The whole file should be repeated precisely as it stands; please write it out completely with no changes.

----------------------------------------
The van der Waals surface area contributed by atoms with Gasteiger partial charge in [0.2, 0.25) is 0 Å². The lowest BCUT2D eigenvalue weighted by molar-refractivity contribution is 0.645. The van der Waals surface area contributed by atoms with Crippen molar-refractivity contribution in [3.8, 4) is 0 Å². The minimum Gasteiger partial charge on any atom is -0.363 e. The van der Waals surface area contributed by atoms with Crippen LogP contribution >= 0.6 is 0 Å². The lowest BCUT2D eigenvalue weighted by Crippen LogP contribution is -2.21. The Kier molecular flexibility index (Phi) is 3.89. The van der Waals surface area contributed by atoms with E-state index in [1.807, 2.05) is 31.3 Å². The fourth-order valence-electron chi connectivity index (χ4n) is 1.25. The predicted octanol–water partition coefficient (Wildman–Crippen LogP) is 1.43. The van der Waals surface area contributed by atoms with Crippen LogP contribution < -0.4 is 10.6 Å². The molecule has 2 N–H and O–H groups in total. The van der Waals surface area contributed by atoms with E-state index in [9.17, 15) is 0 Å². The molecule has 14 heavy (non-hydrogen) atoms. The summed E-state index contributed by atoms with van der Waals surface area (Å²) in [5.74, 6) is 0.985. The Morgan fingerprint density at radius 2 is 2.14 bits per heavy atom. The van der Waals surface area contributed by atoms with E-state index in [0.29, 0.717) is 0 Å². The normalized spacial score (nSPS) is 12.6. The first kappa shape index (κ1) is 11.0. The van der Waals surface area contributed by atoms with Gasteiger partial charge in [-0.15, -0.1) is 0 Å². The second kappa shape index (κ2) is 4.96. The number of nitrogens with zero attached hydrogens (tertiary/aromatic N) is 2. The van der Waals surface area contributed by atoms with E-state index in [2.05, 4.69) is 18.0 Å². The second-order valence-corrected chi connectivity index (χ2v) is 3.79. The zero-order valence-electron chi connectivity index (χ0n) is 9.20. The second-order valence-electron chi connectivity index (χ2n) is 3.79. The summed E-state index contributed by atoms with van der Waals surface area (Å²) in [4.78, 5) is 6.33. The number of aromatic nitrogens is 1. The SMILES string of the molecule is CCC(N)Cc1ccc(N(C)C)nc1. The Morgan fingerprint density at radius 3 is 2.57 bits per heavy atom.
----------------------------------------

The van der Waals surface area contributed by atoms with Gasteiger partial charge in [0.2, 0.25) is 0 Å². The lowest BCUT2D eigenvalue weighted by molar-refractivity contribution is 0.645. The van der Waals surface area contributed by atoms with Crippen molar-refractivity contribution in [3.8, 4) is 0 Å². The minimum Gasteiger partial charge on any atom is -0.363 e. The van der Waals surface area contributed by atoms with Crippen LogP contribution >= 0.6 is 0 Å². The lowest BCUT2D eigenvalue weighted by Crippen LogP contribution is -2.21. The Kier molecular flexibility index (Phi) is 3.89. The van der Waals surface area contributed by atoms with E-state index in [1.807, 2.05) is 31.3 Å². The fourth-order valence-electron chi connectivity index (χ4n) is 1.25. The predicted octanol–water partition coefficient (Wildman–Crippen LogP) is 1.43. The van der Waals surface area contributed by atoms with Crippen LogP contribution < -0.4 is 10.6 Å². The molecule has 2 N–H and O–H groups in total. The van der Waals surface area contributed by atoms with E-state index in [9.17, 15) is 0 Å². The molecule has 14 heavy (non-hydrogen) atoms. The summed E-state index contributed by atoms with van der Waals surface area (Å²) in [5.74, 6) is 0.985. The Morgan fingerprint density at radius 2 is 2.14 bits per heavy atom. The van der Waals surface area contributed by atoms with E-state index in [0.29, 0.717) is 0 Å². The normalized spacial score (nSPS) is 12.6. The first kappa shape index (κ1) is 11.0. The van der Waals surface area contributed by atoms with Gasteiger partial charge in [-0.15, -0.1) is 0 Å². The second kappa shape index (κ2) is 4.96. The number of nitrogens with zero attached hydrogens (tertiary/aromatic N) is 2. The van der Waals surface area contributed by atoms with E-state index in [2.05, 4.69) is 18.0 Å². The second-order valence-corrected chi connectivity index (χ2v) is 3.79. The zero-order valence-electron chi connectivity index (χ0n) is 9.20. The second-order valence-electron chi connectivity index (χ2n) is 3.79. The summed E-state index contributed by atoms with van der Waals surface area (Å²) in [4.78, 5) is 6.33. The number of aromatic nitrogens is 1. The SMILES string of the molecule is CCC(N)Cc1ccc(N(C)C)nc1. The Morgan fingerprint density at radius 3 is 2.57 bits per heavy atom.